Meno Summary

Plato

Meno

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Meno Summary

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Meno is one of Plato’s shortest but most influential dialogues. It attempts to define virtue and uses Socratic dialogue made famous by Plato’s mentor, Socrates, to determine what virtue is and what it is not. Socrates reduces Meno to a state of confusion in their dialogue, but then introduces positive ideals after.

The dialogue begins with Meno and Socrates talking. Meno asks if virtue can be taught, and Socrates claims not to know what virtue is. Meno responds by saying that Gorgias states that virtue is different for different people, and the virtue of men is different than that of women, slaves different from free men, and adults different from children.

Socrates protests, saying there must be some element of virtue that is common to everyone.  Socrates says that things like temperance and justice are universal virtues no matter the person, and Meno adds that the ability to govern people must be among those. Socrates disagrees, saying that a slave cannot possess such a trait because then he or she would not be a slave.

Socrates points out Meno’s error of listing particular virtues without defining the common cause of all. Meno then proposes that virtue is the desire for good things and the ability to acquire them, but Socrates again disagrees. He says that many people cannot recognize evil, and asks if things must be acquired virtuously to be good.

Meno introduces a paradox. He asks how Socrates can define virtue while claiming to be wholly ignorant of what it is. He says that many people pass by things they are unaware of and cannot define. If he does not know, then he cannot search for it. If he can search for it, then he does know and does not need to search.

Socrates then demonstrates an answer using mythical wisdom. He claims that souls have encountered all knowledge before birth and can be led to remembering. He chooses one of Meno’s slaves and draws a square. He then draws a larger square and asks the slave to tell him the area.

The slave is unable to. Socrates then draws a series of squares demonstrating that the larger square is double the size of the smaller square and the slave agrees. Socrates claims that he has recovered knowledge lost at the time of birth. He demonstrates that the search for knowledge is possible because at soul level, we are merely remembering; Meno agrees.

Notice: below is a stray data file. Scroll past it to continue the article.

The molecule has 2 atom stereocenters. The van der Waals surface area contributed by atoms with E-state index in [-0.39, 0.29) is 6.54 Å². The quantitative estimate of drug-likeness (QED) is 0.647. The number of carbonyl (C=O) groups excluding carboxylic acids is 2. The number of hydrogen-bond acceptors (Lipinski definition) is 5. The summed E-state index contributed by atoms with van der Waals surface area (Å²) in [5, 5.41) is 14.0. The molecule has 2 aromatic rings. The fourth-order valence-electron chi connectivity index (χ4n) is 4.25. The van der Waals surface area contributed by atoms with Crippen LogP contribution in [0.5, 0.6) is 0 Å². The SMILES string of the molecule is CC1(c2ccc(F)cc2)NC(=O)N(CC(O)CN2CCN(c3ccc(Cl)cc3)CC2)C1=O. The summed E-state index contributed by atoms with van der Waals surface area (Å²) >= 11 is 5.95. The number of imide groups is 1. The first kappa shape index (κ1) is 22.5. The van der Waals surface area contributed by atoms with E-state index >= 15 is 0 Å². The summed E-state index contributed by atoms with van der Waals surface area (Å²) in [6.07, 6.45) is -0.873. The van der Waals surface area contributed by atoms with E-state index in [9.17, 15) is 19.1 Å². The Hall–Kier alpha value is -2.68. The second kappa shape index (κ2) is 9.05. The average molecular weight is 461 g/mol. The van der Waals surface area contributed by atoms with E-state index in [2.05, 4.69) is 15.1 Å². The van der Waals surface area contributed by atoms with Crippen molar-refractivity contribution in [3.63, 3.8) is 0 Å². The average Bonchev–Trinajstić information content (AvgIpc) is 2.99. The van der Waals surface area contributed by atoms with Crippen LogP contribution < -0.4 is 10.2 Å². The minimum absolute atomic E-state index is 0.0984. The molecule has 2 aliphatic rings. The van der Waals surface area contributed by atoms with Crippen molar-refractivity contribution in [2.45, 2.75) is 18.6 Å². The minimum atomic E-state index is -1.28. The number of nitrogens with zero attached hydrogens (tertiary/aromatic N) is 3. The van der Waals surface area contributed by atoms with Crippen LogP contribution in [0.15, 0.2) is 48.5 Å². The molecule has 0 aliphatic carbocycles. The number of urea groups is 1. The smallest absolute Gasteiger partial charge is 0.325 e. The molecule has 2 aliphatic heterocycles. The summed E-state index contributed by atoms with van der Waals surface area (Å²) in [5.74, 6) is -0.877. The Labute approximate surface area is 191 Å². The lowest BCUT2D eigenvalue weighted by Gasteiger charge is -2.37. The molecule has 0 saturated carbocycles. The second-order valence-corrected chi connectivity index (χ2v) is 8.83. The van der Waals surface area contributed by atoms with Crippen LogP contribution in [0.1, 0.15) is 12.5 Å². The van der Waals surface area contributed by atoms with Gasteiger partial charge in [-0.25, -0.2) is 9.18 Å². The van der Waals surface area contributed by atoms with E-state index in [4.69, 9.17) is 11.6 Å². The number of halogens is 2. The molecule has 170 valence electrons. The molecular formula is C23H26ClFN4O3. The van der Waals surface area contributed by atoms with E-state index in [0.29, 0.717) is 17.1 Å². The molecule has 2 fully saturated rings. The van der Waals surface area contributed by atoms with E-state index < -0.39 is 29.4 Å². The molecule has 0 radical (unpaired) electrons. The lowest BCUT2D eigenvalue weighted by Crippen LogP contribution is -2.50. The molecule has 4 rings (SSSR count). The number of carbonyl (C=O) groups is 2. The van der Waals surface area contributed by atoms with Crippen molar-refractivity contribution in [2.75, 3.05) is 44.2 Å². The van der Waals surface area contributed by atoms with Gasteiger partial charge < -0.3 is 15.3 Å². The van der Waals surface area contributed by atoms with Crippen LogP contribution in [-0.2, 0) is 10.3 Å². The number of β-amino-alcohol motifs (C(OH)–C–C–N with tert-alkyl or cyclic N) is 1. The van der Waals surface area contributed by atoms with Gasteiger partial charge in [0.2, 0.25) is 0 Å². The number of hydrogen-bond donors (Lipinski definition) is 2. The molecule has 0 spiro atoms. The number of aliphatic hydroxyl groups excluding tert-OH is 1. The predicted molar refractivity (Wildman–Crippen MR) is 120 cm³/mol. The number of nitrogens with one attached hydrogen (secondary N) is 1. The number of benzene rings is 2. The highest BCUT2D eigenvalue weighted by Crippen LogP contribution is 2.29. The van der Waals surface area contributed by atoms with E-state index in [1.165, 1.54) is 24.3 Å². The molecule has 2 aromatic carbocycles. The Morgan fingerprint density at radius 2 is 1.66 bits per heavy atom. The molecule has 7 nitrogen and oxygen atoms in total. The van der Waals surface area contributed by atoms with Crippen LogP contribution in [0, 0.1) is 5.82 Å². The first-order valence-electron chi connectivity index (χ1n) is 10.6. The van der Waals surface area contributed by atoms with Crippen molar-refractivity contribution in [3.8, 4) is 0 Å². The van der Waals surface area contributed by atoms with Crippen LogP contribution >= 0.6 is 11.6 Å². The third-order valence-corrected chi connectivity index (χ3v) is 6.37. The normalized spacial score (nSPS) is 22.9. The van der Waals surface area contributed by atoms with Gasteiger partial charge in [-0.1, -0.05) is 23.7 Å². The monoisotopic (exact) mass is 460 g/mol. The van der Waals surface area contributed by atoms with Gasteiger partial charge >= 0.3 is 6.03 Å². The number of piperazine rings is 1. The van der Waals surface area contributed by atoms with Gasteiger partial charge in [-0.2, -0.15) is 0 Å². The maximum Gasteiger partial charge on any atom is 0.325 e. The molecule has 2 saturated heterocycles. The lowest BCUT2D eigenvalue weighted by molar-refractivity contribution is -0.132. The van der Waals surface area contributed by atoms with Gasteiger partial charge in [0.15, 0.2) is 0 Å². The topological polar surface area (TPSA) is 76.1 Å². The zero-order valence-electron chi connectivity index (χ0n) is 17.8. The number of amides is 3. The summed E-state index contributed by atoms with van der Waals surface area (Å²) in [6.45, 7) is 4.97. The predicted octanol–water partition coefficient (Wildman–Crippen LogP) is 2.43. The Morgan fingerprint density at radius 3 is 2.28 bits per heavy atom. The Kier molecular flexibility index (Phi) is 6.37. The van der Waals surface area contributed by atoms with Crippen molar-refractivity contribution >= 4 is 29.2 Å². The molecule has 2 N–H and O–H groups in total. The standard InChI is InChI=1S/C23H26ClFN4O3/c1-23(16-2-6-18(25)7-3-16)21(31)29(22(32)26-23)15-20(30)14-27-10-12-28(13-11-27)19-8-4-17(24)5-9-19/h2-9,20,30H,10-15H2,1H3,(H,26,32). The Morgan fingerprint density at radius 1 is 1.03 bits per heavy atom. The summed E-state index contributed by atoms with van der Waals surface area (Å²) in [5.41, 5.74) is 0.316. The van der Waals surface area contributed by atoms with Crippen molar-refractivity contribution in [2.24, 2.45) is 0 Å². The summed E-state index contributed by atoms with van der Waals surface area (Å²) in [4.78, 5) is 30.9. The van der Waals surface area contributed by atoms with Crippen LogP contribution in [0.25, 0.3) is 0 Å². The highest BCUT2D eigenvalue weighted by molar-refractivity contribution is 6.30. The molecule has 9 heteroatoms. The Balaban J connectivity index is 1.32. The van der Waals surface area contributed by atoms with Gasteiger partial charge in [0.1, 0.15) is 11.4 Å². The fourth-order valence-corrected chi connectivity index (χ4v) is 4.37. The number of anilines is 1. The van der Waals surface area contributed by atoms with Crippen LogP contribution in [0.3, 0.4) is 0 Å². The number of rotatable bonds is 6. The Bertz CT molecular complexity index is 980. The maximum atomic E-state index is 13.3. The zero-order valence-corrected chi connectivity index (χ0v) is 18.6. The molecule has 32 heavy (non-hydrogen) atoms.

Meno asks him to return to the conversation, and at this point, they are joined by Anytus. Socrates praises him for being learned and accomplished and then speaks for a while on the possibility of virtuous men being capable of raising sons as virtuous as they. Anytus is offended and warns Socrates of the possibility of slander. Socrates shoos him off and continues his discussion.

Socrates continues, quizzing Meno on whether he believes that virtue can be taught, and Meno is at a loss. Socrates suggests that they have conflated two different ideas, that of knowledge and that of belief. Both are useful, but true beliefs must be tethered to us by the use of soul level recollection, otherwise known as reasonable calculation (aitias logismos).

Socrates concludes that virtue has been the result of divine inspiration akin to the inspiration of the poets. It is widely accepted that his remarks are ironic, though later interpretations suggest that his invocation of the gods is somewhat sincere, though tentative.

The major theme, of course, is that of defining virtue and questioning whether it can be taught. Although in later dialogues, Socrates concludes that it can be taught, in Meno, it is clear that he believes that it is something innate in certain people and must be brought forth through recollection and objective logic. He uses the example of the slave and mathematics to suggest that although we may have experienced virtue before we were born, it will require some active reasoning to remember what defines it so that we can experience it for ourselves.

Another theme that is slightly odd for most of Socrates’s dialogues is the emphasis on something otherworldly. Socrates is famous for questioning the mystical relationship the gods had in this world, but here part of his discussion hinges on the idea that we are born with experience to all knowledge and our pursuit of virtue in this life depends on our ability to remember these things. In this dialogue, there is a link between eternal truths and knowledge in this life. The link is recollection.

Scholars believe that the themes of reincarnation and divine knowledge follow more closely what Plato believed about reality than what Socrates believed. In most of Socrates’s dialogues, there is a decided emphasis on what is in the present, physical world; Socrates was executed based on blasphemy against the gods. Meno is a classic example of what many believe is Socratic irony and the Socratic search for universal truths.